The project looks at the digital fabrication process of incremental sheet forming and its potential architectural application in the development of responsive building skins. The process, developed by the Aalto University Department of Material Technology, utilizes an industrial robot to form a sheet of metal against a computer guided piston-field as a means to create a low-cost reusable mould. The prototype shingle unit is designed within the constraints of the fabrication process and the maximization of the material properties of the recycled paper composite, UPM Profi, that it is to be injected molded from. Pleating on the shingle panel provides performative ornament that allows for both material stiffness and environmental performance. The ornamental patterning of the pleats, inspired by ancient armor, is contoured to control the flow of water from panel to panel. The variable thickness of the pleating further allows for a reduction in the overall panel thickness and weight by concentrating material in critical zones. Versatility is embedded into the form of the unit through the shaped grooves that allow for the seamless interconnection between shingles in the panelization of a rainscreen. Through the development of a series of scripts, the panelization of the unit was biased to be responsive to the environment and the minimization of unique pieces. Porosity and surface coverage of the building skin was optimized with data inputs from solar analysis and surface curvature.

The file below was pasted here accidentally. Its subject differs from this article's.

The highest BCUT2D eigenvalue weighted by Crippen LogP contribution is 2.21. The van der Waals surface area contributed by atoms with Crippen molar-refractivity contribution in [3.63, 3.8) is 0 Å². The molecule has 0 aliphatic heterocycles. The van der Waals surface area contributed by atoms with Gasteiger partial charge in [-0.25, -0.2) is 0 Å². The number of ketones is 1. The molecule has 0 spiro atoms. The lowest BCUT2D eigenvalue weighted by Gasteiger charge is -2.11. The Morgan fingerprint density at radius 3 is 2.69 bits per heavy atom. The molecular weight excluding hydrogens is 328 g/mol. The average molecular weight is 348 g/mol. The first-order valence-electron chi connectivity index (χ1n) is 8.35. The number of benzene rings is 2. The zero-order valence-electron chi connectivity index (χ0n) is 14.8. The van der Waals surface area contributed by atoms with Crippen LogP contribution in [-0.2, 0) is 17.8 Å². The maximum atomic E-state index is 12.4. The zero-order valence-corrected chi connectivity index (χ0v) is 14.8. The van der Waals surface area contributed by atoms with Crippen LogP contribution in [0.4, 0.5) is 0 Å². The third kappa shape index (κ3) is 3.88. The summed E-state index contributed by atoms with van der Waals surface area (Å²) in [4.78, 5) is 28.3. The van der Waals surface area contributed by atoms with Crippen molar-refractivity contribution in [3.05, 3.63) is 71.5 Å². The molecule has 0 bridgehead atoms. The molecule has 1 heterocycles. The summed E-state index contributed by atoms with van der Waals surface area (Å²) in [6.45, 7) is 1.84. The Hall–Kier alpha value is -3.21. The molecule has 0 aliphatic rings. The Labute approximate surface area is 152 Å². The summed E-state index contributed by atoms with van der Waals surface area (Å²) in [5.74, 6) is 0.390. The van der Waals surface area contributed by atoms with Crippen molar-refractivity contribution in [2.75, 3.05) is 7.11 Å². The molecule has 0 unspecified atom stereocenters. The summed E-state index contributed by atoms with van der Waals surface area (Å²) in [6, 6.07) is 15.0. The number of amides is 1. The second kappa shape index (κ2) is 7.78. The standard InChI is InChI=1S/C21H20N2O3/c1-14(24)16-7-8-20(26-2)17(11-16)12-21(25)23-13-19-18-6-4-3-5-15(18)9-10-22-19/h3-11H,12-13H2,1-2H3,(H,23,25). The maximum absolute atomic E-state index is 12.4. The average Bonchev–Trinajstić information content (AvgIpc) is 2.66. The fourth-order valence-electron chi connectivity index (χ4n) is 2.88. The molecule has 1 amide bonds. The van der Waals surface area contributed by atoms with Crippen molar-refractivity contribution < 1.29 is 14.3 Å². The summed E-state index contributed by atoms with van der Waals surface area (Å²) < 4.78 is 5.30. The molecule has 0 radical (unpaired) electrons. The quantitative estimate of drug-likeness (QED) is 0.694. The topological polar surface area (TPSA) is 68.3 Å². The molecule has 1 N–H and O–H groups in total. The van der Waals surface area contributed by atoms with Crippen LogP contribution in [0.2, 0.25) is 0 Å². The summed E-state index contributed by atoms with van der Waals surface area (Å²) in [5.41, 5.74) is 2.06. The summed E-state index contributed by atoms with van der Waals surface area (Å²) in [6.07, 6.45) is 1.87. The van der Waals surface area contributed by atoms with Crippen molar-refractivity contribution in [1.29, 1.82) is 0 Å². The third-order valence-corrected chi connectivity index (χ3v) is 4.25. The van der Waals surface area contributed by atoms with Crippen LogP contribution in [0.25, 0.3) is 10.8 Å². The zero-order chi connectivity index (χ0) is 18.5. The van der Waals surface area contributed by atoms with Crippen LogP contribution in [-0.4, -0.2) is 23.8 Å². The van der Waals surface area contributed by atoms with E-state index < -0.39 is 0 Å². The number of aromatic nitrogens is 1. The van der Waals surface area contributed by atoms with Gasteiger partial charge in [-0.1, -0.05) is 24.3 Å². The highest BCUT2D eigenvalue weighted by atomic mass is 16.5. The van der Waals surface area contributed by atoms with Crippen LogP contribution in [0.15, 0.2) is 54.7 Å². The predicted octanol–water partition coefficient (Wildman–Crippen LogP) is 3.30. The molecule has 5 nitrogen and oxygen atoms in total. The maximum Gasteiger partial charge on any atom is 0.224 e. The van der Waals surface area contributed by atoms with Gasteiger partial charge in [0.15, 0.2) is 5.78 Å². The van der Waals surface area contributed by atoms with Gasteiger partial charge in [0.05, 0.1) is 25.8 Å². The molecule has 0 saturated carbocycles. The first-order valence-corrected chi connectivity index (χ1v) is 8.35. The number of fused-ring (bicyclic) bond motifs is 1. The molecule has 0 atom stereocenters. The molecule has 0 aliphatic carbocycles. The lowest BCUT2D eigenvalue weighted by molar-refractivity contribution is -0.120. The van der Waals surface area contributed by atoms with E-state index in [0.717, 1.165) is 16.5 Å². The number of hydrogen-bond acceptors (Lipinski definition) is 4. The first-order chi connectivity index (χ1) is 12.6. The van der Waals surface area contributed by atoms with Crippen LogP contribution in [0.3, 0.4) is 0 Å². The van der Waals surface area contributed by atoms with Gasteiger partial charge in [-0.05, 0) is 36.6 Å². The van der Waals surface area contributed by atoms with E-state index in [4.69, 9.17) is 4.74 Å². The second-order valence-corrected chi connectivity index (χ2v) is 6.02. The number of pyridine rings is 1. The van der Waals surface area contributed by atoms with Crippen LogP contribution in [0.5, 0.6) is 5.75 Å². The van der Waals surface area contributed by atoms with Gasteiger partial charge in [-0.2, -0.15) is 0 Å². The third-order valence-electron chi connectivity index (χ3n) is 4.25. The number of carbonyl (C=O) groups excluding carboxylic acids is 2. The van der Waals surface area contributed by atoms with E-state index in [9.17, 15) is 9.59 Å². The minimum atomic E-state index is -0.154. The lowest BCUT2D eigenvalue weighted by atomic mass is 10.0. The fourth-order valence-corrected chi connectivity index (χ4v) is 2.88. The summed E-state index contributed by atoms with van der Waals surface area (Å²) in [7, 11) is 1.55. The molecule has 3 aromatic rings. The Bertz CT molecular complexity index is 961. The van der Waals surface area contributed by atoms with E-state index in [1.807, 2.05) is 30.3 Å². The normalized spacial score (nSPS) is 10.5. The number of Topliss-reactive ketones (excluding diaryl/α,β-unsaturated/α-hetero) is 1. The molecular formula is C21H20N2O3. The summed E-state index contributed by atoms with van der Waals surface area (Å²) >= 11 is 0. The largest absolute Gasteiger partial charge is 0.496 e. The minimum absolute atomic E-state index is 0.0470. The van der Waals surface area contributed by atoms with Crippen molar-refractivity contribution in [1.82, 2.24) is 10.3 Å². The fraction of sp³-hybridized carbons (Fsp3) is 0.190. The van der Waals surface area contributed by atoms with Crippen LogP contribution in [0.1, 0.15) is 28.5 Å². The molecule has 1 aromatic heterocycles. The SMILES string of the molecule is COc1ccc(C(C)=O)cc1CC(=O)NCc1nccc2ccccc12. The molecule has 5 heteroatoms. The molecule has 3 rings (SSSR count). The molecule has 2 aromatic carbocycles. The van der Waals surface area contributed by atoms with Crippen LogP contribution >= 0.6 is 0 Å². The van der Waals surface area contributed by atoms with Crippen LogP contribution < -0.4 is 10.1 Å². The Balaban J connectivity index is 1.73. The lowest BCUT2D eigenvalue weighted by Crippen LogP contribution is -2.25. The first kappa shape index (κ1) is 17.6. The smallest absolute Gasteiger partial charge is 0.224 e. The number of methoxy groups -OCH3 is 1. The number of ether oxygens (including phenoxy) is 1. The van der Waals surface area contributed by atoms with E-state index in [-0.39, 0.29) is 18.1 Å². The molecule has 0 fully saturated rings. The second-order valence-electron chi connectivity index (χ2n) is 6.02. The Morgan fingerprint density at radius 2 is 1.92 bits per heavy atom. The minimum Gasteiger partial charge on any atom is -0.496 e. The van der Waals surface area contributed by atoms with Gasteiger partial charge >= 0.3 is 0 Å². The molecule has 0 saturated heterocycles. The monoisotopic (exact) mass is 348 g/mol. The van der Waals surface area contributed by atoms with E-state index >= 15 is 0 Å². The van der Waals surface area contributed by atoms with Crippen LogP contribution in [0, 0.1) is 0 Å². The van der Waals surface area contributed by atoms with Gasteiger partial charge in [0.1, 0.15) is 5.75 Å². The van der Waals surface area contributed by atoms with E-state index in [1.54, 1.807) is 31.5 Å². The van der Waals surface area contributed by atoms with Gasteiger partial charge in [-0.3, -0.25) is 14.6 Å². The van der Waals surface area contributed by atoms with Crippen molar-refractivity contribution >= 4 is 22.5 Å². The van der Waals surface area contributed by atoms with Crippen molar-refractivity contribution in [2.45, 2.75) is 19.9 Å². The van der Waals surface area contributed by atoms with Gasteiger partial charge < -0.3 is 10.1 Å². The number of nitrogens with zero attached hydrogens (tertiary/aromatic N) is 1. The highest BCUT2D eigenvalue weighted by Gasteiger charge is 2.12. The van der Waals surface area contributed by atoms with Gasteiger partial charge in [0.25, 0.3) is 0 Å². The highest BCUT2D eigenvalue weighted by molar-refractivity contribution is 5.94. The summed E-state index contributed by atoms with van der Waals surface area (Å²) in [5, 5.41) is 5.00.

In collaboration with Brian James Cadiz and Joseph Mathias
Featured on UCLA A.UD
Status: School Project
Location: Helsinki, FI